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Mol Genet Genomic Med. 2019 Aug;7(8):e696. doi: 10.1002/mgg3.696. Epub 2019 Jun 27.

Identification of 99% of CFTR gene mutations in Bulgarian-, Bulgarian Turk-, and Roma cystic fibrosis patients.

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Pediatric Clinic, University Hospital Alexandrovska, Sofia, Bulgaria.
Pediatric Department, Medical University Sofia, Sofia, Bulgaria.
University Specialized Hospital for Active Treatment in Obstetrics and Gynecology, 'Maichin dom', National Genetic Laboratory, Sofia, Bulgaria.
Medical University Sofia, Sofia, Bulgaria.
Department of Biology and Medical Genetics, University Hospital Motol, Prague, Czech Republic.
Faculty of Medicine of Charles University, Prague, Czech Republic.



The spectrum and frequencies of CFTR mutations causing Cystic fibrosis (CF) varies among different populations in Europe, and beyond.


We identified 98.9% of all CFTR mutations in a representative cohort of 140 CF patients comprising 107 Bulgarian- (BG), 17 BG Turk-, and 16 BG Roma cases. The compiled clinical and genotype dataset includes 110 previously analyzed patients with 30 cases currently analyzed for rare CFTR variants by massively parallel sequencing of the entire CFTR coding region and adjacent introns combined with the analysis of intra-CFTR rearrangements.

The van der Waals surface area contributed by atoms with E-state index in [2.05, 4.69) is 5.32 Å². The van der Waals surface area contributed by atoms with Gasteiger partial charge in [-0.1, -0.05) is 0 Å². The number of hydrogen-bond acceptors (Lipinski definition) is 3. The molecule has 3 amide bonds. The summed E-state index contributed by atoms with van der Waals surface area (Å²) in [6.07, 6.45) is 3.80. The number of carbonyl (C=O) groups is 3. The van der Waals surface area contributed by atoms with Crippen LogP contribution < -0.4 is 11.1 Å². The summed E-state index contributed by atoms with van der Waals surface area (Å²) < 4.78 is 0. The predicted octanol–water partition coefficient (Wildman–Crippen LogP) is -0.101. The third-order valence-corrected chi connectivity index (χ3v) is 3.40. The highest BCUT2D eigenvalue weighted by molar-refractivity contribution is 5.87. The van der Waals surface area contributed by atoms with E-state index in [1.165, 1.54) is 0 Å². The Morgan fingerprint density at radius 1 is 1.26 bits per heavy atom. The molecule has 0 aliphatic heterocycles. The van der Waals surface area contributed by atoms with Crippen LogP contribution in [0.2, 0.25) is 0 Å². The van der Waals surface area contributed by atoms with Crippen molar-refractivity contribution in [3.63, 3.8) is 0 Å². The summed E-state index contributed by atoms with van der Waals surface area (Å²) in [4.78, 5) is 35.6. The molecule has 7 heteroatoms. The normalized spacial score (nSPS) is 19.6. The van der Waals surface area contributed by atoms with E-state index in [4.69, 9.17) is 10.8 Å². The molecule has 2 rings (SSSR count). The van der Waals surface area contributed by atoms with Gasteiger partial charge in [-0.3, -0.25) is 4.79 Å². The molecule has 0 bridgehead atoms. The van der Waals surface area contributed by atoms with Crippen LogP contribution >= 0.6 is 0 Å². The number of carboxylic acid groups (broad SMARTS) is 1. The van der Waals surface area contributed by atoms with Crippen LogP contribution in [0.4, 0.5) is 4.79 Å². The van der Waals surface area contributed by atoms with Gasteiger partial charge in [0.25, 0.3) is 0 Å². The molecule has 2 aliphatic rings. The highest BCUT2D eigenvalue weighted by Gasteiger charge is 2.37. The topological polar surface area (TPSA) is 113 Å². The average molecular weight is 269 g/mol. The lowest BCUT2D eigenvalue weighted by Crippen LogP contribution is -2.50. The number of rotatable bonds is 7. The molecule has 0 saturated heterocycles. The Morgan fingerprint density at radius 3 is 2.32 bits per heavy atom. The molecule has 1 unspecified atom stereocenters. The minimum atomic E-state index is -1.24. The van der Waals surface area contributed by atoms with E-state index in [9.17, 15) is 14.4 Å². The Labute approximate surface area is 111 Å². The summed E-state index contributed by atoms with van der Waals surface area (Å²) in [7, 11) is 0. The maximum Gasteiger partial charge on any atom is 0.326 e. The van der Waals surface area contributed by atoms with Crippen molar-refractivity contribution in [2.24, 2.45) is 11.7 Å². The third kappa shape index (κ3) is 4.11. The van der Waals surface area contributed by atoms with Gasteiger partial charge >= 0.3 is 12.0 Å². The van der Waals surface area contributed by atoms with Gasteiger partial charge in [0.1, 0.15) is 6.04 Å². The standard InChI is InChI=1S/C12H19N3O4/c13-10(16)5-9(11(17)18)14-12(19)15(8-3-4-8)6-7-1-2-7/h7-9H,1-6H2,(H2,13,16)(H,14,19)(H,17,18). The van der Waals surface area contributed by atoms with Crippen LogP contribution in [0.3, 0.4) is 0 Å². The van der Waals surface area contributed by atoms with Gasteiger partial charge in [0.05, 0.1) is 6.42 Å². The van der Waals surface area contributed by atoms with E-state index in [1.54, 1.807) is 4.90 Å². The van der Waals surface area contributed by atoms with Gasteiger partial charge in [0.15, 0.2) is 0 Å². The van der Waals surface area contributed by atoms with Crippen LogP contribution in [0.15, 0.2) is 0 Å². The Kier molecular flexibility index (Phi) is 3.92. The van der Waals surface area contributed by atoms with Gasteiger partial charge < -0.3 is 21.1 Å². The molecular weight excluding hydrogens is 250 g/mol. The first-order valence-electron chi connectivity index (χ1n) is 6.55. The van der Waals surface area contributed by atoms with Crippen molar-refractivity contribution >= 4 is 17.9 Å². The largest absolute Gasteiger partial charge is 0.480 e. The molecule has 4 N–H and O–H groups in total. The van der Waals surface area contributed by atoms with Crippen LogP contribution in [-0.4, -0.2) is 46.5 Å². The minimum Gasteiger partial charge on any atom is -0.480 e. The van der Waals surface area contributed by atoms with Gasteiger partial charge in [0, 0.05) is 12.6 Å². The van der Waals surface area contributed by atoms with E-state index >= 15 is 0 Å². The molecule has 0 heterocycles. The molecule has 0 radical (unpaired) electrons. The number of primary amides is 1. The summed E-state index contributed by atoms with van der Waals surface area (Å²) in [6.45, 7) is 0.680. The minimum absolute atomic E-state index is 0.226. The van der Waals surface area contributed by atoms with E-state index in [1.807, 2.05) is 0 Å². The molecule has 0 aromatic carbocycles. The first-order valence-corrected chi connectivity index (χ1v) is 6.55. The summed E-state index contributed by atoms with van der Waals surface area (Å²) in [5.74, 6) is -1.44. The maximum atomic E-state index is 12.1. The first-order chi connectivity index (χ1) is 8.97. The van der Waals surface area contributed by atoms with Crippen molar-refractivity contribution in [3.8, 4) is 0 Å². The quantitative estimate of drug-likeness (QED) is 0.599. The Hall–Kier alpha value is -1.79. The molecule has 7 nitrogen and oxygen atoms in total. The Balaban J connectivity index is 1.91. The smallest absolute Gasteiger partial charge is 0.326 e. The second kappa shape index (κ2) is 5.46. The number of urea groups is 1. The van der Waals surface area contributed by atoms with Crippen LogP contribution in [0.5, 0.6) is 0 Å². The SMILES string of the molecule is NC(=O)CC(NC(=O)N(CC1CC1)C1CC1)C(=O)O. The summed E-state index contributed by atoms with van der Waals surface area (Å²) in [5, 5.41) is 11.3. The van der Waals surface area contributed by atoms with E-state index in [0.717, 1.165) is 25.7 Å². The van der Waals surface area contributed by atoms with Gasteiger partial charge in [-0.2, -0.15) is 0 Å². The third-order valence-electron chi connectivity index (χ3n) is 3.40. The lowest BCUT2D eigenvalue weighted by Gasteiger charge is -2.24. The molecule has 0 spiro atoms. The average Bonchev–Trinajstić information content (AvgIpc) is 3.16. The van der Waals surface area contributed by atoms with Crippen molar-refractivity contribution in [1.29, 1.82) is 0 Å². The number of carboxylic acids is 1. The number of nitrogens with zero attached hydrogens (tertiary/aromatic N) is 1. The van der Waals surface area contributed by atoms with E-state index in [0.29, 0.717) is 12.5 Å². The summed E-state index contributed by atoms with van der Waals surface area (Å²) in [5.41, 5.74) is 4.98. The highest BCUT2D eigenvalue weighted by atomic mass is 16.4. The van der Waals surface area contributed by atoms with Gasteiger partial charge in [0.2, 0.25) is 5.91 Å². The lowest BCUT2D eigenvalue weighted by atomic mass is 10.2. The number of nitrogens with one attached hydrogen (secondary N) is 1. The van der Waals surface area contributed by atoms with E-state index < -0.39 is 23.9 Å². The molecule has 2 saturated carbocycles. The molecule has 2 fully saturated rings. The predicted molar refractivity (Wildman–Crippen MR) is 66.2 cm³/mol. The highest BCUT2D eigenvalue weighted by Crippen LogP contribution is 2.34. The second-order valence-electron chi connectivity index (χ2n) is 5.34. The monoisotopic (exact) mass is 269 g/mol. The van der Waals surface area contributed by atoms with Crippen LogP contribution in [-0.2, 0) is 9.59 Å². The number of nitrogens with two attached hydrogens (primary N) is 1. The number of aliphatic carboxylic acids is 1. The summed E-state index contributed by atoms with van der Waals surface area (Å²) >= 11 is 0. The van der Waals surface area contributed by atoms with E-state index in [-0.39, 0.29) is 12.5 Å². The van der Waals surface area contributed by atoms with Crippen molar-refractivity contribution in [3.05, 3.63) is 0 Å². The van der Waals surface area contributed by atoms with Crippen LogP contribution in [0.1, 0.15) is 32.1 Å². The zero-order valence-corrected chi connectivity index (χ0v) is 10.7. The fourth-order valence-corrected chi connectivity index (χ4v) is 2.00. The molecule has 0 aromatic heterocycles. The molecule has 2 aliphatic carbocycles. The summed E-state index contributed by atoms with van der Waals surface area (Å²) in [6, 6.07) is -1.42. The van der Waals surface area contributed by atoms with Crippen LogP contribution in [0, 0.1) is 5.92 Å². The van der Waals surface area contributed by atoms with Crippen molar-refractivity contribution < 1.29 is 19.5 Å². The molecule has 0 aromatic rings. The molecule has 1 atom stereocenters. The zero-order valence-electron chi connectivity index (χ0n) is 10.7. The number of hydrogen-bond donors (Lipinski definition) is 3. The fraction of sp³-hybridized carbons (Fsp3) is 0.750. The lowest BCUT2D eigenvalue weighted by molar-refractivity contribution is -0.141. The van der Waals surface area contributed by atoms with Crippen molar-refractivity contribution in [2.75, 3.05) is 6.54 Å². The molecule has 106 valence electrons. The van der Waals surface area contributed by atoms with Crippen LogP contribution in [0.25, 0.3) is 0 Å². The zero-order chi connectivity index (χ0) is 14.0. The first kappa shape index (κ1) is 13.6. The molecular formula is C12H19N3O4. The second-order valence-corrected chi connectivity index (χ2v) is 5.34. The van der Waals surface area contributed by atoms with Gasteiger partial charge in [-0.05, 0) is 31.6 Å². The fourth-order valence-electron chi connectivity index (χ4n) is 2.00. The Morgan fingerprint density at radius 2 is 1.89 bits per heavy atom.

Altogether 53 different mutations, of which 15 newly identified in the BG CF population, were observed. Comparison of clinical and laboratory data between individual BG ethnic groups proved that BG Roma have a more severe nutritional status and are younger than other CF patients, as well as that the spectrum mutations differs between them.


This collaborative study improves genetic counselling in BG, facilitates introduction of multitier CF neonatal screening and fosters public health measures for improvement of care in the Roma CF population.


Bulgaria; Bulgarian Turks; Bulgarians; CFTR gene; Roma; cystic fibrosis

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